Monday, March 28, 2011

NATO Takes Over in Libya

U.S. military aircraft are on the move at Aviano Air Base
NATO's North Atlantic Council approved an operations plan that will shift the entire Libyan military mission to their command. NATO ambassadors unanimously approved a so-called "no-fly plus" plan that will put the alliance in charge of protecting civilians as well as enforcing a no-fly zone and an arms embargo.

"Our goal is to protect civilians and civilian-populated areas under threat of attack from the Gadhafi regime," NATO Secretary-General Anders Fogh Rasmussen said. "NATO will implement all aspects of the U.N. resolution. Nothing more, nothing less."

The new NATO mandate will allow the current coalition, led by the United States, the United Kingdom and France, to stand down. NATO officials described the transition as a phased and seamless operation.

All alliance members will have to abide by the rules of engagement, albeit with caveats that may allow some nations not to participate in operations in Libya. However, it is assumed that none of these nations will prevent other alliance members from executing the military plan and rules of engagement that were approved.

A senior U.S. administration official stressed the NATO mission is to protect civilians and did not rule out the possibility of an attack on the rebels if they were to go on the offensive and strike cities with civilian populations, now held by pro-Gadhafi forces.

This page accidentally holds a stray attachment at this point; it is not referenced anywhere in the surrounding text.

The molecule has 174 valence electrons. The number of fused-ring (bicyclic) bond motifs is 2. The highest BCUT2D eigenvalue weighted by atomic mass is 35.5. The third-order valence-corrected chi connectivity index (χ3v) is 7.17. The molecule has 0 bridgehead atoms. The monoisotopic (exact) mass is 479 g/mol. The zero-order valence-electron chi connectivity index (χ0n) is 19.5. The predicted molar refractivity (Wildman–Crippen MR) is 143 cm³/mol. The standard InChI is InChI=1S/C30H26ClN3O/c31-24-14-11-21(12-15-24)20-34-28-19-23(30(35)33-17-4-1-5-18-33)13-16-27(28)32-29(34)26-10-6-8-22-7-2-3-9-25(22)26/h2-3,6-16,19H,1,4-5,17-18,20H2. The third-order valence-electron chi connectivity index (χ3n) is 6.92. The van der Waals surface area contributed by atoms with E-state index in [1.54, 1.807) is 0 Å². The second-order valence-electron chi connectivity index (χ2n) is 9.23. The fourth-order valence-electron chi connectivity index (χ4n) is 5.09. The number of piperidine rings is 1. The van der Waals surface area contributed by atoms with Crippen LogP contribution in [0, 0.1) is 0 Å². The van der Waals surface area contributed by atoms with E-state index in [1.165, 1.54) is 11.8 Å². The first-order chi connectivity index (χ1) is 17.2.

Personally, I am glad to see NATO take over, even though I hope you all realize that the United States is not off the hook. The spokesman said this will allow the U.S. to “stand down” –who are they trying to kid? America is the backbone of NATO and the technology needed to enforce a No-Fly Zone is largely contributed and operated by the United States. Having said that, I am still glad the burden of responsibility for actions taken in the near future will be shared by other nations.

The NATO take over has a couple of things to be cautious about, however. First, there is the problem that the overall command has been placed in what is for all intents and purposes, a committee made up of countries that often have a hard time even coming to an agreement on the color of an orange. Second is the little comment that “protecting civilians” could be interpreted as also protecting pro-Kaddafi cities from Rebel attack. This could mean that the conflict, excuse me, this Kinetic Military Action, could grind down into a stalemate and Kaddafi could fortify Tripoli and remain a threat for a long time, making it even harder to get rid of him.

And that, my friends, is what happens when decisive action is left in the hands of international committees….

Oh, and here is a little story in this morning's headlines that should help my friends in New York enjoy their coffee. Apparently the Bronx Zoo has closed their Reptile House because a 20 inch long Egyptian Cobra has "gone missing". Don't worry, they say it likes closed in spaces so they are sure it is still in the enclosure -somewhere. By-the-way, the Egyptian Cobra's venom is so strong a single bite can kill an elephant in hours and a man in 15 minutes.... -Well, I wasn't planning on a visit to New York soon anyway....

Live Long and Prosper....

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